You are completely wrong. EULA have been tested in court in the USA. They are binding legal contracts. The case is ProCD v Zeidenberg. [findlaw.com]

      If you don't like the EULA then you can return the product for a refund. That was Blizzard v bnetd I think.

      • by psxndc (105904)

        You are completely wrong. EULA have been tested in court in the USA. They are binding legal contracts. The case is ProCD v Zeidenberg. [findlaw.com]

        Thanks for being the only person that remembers Pro-CD.

        Furthermore, Blizzard was awarded summary judgment in Blizzard v. MDY [virtuallyblind.com] that loading the game client into RAM - you know, starting the program up - was copyright infringement when using the Glider bot because using Glider went against the EULA and Terms of Service. Running the game normally was a licensed action and therefore copying the game into RAM was ok. However, running the game and using Glider was an unauthorized action and therefore copyright

  • by Thanshin (1188877) on Monday February 02, 2009 @05:32AM (#26691953)

    Soon EULAs and mail hoaxes will be impossible to distinguish.

    By having read the above paragraph, you agree to send your fist male son to our slave mines in Burundi. You also implicitly declare that all your bases are belong to us.

    If you don't agree with our user agreement, you have to immediately send the product back to our factories, located in the third moon of planet XN-24-Pu3d. Failure to do so in the next five seconds may result in your incarceration and, possibly, sudden death.

  • This is an speculative opinion made by the poster of the article this thread is referencing, not a new bit of news.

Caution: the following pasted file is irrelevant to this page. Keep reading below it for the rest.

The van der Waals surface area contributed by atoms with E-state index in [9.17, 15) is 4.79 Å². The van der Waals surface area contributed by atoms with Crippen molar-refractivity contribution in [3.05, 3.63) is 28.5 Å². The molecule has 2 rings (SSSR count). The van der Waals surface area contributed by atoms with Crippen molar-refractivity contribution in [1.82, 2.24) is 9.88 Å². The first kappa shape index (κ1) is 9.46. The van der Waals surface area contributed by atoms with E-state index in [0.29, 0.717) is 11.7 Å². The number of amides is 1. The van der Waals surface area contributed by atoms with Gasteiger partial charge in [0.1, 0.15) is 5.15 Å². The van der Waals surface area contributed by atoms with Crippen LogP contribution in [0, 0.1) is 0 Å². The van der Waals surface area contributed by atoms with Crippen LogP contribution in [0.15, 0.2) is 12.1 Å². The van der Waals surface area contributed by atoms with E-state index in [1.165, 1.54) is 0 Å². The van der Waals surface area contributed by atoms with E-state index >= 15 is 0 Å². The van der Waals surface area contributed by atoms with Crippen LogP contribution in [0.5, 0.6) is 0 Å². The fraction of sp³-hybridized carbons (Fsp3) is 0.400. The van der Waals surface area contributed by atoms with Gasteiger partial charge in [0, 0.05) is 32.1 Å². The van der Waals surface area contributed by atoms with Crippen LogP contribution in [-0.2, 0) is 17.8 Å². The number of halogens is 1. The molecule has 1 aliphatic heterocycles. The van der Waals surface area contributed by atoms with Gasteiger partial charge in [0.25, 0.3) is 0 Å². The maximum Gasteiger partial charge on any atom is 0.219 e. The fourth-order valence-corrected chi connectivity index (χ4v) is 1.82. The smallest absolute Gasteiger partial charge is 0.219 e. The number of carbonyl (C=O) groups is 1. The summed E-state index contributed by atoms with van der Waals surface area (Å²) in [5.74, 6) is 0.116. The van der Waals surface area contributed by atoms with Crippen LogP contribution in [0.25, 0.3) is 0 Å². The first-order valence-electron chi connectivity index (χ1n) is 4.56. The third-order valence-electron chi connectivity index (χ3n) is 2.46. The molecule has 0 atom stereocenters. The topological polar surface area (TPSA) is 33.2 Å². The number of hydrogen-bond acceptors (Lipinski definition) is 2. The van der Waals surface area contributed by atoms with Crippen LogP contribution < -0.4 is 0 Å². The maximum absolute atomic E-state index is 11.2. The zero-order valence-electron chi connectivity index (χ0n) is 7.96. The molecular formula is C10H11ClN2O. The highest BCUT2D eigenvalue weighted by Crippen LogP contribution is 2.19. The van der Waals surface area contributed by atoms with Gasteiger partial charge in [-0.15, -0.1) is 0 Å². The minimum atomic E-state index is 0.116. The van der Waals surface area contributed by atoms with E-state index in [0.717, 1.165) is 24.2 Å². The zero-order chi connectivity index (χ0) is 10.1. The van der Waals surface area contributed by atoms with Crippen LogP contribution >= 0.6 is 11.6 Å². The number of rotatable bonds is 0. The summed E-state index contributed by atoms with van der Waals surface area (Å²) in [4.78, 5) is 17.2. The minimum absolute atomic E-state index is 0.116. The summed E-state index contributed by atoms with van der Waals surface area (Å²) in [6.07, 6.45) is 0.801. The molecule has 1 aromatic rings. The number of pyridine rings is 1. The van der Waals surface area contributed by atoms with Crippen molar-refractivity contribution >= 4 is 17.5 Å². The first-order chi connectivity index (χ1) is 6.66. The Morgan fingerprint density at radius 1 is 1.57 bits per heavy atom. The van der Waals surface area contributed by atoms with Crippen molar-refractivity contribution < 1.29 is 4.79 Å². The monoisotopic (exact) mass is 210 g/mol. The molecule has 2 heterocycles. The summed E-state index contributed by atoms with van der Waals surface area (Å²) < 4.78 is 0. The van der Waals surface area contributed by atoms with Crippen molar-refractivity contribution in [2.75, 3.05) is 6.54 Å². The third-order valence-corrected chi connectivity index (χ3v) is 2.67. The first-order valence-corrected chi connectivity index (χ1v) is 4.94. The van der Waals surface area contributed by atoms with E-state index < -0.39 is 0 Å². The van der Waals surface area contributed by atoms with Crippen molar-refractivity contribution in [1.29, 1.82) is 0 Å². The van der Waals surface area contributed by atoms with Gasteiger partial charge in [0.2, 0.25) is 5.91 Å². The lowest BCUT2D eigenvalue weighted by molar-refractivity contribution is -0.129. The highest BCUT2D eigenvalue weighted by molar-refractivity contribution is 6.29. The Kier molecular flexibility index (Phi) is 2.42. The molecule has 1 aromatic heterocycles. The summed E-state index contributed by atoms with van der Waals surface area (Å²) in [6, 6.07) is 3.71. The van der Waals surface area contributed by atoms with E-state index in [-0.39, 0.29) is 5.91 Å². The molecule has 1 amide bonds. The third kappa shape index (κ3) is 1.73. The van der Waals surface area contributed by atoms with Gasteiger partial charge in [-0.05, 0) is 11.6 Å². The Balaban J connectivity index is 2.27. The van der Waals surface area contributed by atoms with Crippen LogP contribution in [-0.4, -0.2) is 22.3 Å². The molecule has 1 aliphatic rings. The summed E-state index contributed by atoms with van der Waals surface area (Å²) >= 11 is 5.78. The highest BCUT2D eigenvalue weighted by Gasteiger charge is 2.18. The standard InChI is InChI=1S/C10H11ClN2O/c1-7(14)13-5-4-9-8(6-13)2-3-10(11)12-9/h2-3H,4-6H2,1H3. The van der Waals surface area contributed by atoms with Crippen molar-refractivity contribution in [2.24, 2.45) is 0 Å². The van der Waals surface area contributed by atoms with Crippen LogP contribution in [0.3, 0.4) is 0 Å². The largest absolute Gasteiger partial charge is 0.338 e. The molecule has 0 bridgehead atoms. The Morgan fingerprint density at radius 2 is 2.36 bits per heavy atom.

This shouldn't be posted until there's someone with a little more authority on the decision than a columnist saying it.

  • by BlueStrat (756137) on Monday February 02, 2009 @06:10AM (#26692125)

    Anyone actually think the government is getting involved to make EULAs fair for consumers?

    I mean, think about it. Right now, they're basically fairly unenforceable without the corporation and EULA in question having to go to court and at the minimum get a decision in a particular case and maybe set an individual precedent.

    If EULAs basically have no or very little legal weight currently, what's the purpose of the FTC getting involved, unless it's to give them force? Especially now that there's a more media-and-entertainment-industry-friendly government in power now.

    Having the FTC get involved means that EULAs will then have a legal framework of government regulations to back them up. It's certain that any such regulations will allow consumers to get bent-over all legal-like, either by what's actually in the regulations, or what they allow by omission and loopholes in the wording.

    In looking out for citizens' rights and interests vs corporate interests & profits, I trust the government about as far as I can throw the US Capitol Building.

    Cheers!

    Strat